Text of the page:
A ‘transfer value’ of that candidate’s votes, or how much the votes are worth when they get passed on in preferential flow, is calculated as:

Surplus number of votes after quota ÷ Total number of votes received by candidate

When a candidate reaches quota, their votes will be transferred to the next person according to your preferences on your ballot. This means that your vote always goes to candidates for whom you indicated your support. 

When a candidate is eliminated, their next preference votes are transferred at a whole value, meaning no formula is involved.

Key rules for voters and campaigners:

This is not a complete list of the University of Sydney SRC regulations relating to elections, rather one deemed by the editors of Honi Soit to be relevant. Many of the rules outlined below are summarised phrases of more extended clauses. The entire governing document of the SRC and its elections can be found at

Only electors can vote and campaign. Electors are currently enrolled undergraduate USyd students.

A person must not, in relation to an election, communicate to another person anything that: is untrue; or is, or is likely to be, misleading or deceptive; or seriously harms the reputation of a member of the student body, or a member of the SRC staff.

It is a defence if the person proves that they had reasonable grounds for believing and did in fact believe the communication they made was true.

A person must not engage in behaviour that is discriminatory on any basis, including, but not limited to, gender, sexuality, race, ethnicity, disability or religion.

A person must not engage in any dishonest practice in relation to an election, including, but not limited to: bribery, threats, impersonating an electoral official or another person, forgery, or tampering with ballot papers.

A person must not come into physical contact with any other person, unless that contact is consensual. A person must not act towards any other person in a way which actually causes them to feel intimidated. It is a defence if a person proves the actions which caused another person to feel intimidated were: directed towards a candidate or campaigner, done for the purpose of campaigning, and the person has not previously been warned by an electoral official not to do similar acts towards the candidate or campaigner.

A person must not physically campaign before the commencement of the physical campaigning period.

A person must not campaign online before the commencement of the online campaigning period.

A person must not publish any authorisable material, within the meaning of section 43(a) of the regulations and unless exempted by section 44, without legibly displaying on the material the name and student identification number of the person authorising it.

A person must not campaign in a language other than English (LOTE). A person must not produce materials in LOTE, unless any words or sentences in the LOTE are accompanied by an English translation which is: accurate, legible when viewed from the distance at which a reasonable elector would view the material, and displayed in such a way that it is reasonably obvious the English text is a translation of text in the LOTE.

Candidates and tickets belonging to the same brand must not, together, cover more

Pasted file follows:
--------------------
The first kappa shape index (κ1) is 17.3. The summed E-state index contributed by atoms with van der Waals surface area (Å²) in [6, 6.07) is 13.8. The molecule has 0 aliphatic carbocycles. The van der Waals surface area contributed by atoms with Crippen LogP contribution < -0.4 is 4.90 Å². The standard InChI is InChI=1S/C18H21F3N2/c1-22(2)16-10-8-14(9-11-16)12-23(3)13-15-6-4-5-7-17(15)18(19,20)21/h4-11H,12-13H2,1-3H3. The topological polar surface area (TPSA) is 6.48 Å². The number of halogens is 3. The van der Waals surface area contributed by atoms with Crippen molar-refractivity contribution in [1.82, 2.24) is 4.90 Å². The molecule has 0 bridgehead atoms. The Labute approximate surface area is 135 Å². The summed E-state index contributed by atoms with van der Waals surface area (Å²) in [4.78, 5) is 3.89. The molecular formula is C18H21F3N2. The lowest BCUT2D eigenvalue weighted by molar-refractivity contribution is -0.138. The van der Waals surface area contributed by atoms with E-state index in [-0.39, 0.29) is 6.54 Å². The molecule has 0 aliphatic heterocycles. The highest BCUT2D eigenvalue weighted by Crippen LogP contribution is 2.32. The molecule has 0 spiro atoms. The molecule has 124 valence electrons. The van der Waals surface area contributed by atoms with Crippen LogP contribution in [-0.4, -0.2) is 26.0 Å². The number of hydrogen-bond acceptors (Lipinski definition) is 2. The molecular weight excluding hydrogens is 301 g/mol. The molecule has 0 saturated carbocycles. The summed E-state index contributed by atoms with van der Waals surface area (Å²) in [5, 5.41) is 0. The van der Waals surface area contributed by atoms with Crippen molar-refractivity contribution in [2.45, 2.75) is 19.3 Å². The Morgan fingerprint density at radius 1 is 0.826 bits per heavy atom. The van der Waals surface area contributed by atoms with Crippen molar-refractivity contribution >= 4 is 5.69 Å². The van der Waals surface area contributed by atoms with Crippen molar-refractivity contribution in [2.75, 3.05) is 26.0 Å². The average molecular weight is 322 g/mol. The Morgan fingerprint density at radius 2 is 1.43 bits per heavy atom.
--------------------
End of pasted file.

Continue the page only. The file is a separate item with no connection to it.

than 25 per cent of any notice board with their election material. A person must not remove, cover, destroy, damage or otherwise interfere with election material of a candidate, ticket or brand where it has been placed in accordance with the Regulations and University rules.

A person must not campaign, or store, or leave unattended, or make visible any election material, in: any University library, with the exception that t-shirts and other campaign markings may be openly worn, or the premises of the SRC.

A person must not use any SRC resources in the production of election material for a candidate, ticket or brand. A person may not use SRC premises as a location for producing election material or conducting any work in relation to the running of campaigns.

The expenditure limit for the ballot for the Representatives to Council is: where a ticket contains three or fewer candidates – $100 per candidate, or where a ticket contains four or more candidates – $400 for the entire ticket. The expenditure limit for the ballot for NUS Delegates is $100 per ticket.

The Electoral Officer may investigate whether a person has breached the Regulations if they believe on reasonable grounds that that person has breached the Regulations, or if an elector complains, in writing, that that person has breached the Regulations. The complaint must be lodged no later than 72 hours after the Declaration of Provisional Results, and must not be so unreasonable that no prospects of a breach of a Regulation will be uncovered.

If the Electoral Officer puts written questions to a person in relation to a suspected breach of Regulations, the person has 48 hours to respond from the time of receiving the questions.

Any elector may appeal any decision made by the Electoral Officer. All appeals must be lodged within 72 hours of the Electoral Officer’s decision.

Any member of the student body may in writing ask the Electoral Officer for a recount up to 48 hours after the completion of the counting of the votes and not thereafter. The petition setting out the grounds for a recount must include allegations of specific error or wrongdoing. 

Disclaimer: Editor Zara Zadro is a member of campus faction Switch and is not involved in Honi’s SRC election coverage.